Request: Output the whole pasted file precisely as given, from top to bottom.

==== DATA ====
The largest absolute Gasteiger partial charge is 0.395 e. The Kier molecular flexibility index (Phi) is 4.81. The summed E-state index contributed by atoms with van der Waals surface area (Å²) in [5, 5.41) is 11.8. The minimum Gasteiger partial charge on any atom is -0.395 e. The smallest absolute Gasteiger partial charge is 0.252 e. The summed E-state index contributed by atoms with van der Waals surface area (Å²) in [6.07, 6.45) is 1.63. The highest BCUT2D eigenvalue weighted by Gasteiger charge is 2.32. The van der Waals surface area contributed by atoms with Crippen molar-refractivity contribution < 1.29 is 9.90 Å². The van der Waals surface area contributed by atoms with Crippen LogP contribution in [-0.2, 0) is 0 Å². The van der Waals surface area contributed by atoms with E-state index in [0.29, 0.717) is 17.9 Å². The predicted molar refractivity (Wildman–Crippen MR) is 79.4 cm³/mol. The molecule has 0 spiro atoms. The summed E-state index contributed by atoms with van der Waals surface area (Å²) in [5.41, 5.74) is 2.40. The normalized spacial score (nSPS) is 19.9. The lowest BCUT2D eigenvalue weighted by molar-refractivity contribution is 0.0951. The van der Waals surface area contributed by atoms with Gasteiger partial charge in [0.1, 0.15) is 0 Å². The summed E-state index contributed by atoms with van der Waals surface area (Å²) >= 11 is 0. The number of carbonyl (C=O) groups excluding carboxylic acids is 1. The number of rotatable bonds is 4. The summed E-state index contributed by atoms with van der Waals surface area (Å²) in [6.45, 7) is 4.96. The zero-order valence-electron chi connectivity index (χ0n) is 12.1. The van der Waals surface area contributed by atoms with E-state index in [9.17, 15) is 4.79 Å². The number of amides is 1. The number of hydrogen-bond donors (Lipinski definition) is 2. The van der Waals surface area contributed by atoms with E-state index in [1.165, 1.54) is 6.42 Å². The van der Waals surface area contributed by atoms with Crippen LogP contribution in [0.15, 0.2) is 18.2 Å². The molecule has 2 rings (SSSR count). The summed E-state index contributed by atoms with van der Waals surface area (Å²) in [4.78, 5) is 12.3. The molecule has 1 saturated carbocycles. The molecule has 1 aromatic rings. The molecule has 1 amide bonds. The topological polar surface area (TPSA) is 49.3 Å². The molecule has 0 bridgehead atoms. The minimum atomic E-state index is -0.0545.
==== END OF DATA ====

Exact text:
The largest absolute Gasteiger partial charge is 0.395 e. The Kier molecular flexibility index (Phi) is 4.81. The summed E-state index contributed by atoms with van der Waals surface area (Å²) in [5, 5.41) is 11.8. The minimum Gasteiger partial charge on any atom is -0.395 e. The smallest absolute Gasteiger partial charge is 0.252 e. The summed E-state index contributed by atoms with van der Waals surface area (Å²) in [6.07, 6.45) is 1.63. The highest BCUT2D eigenvalue weighted by Gasteiger charge is 2.32. The van der Waals surface area contributed by atoms with Crippen molar-refractivity contribution < 1.29 is 9.90 Å². The van der Waals surface area contributed by atoms with Crippen LogP contribution in [-0.2, 0) is 0 Å². The van der Waals surface area contributed by atoms with E-state index in [0.29, 0.717) is 17.9 Å². The predicted molar refractivity (Wildman–Crippen MR) is 79.4 cm³/mol. The molecule has 0 spiro atoms. The summed E-state index contributed by atoms with van der Waals surface area (Å²) in [5.41, 5.74) is 2.40. The normalized spacial score (nSPS) is 19.9. The lowest BCUT2D eigenvalue weighted by molar-refractivity contribution is 0.0951. The van der Waals surface area contributed by atoms with Gasteiger partial charge in [0.1, 0.15) is 0 Å². The summed E-state index contributed by atoms with van der Waals surface area (Å²) >= 11 is 0. The number of carbonyl (C=O) groups excluding carboxylic acids is 1. The number of rotatable bonds is 4. The summed E-state index contributed by atoms with van der Waals surface area (Å²) in [6.45, 7) is 4.96. The zero-order valence-electron chi connectivity index (χ0n) is 12.1. The van der Waals surface area contributed by atoms with E-state index in [9.17, 15) is 4.79 Å². The number of amides is 1. The number of hydrogen-bond donors (Lipinski definition) is 2. The van der Waals surface area contributed by atoms with E-state index in [1.165, 1.54) is 6.42 Å². The van der Waals surface area contributed by atoms with Crippen LogP contribution in [0.15, 0.2) is 18.2 Å². The molecule has 2 rings (SSSR count). The summed E-state index contributed by atoms with van der Waals surface area (Å²) in [4.78, 5) is 12.3. The molecule has 1 saturated carbocycles. The molecule has 1 aromatic rings. The molecule has 1 amide bonds. The topological polar surface area (TPSA) is 49.3 Å². The molecule has 0 bridgehead atoms. The minimum atomic E-state index is -0.0545.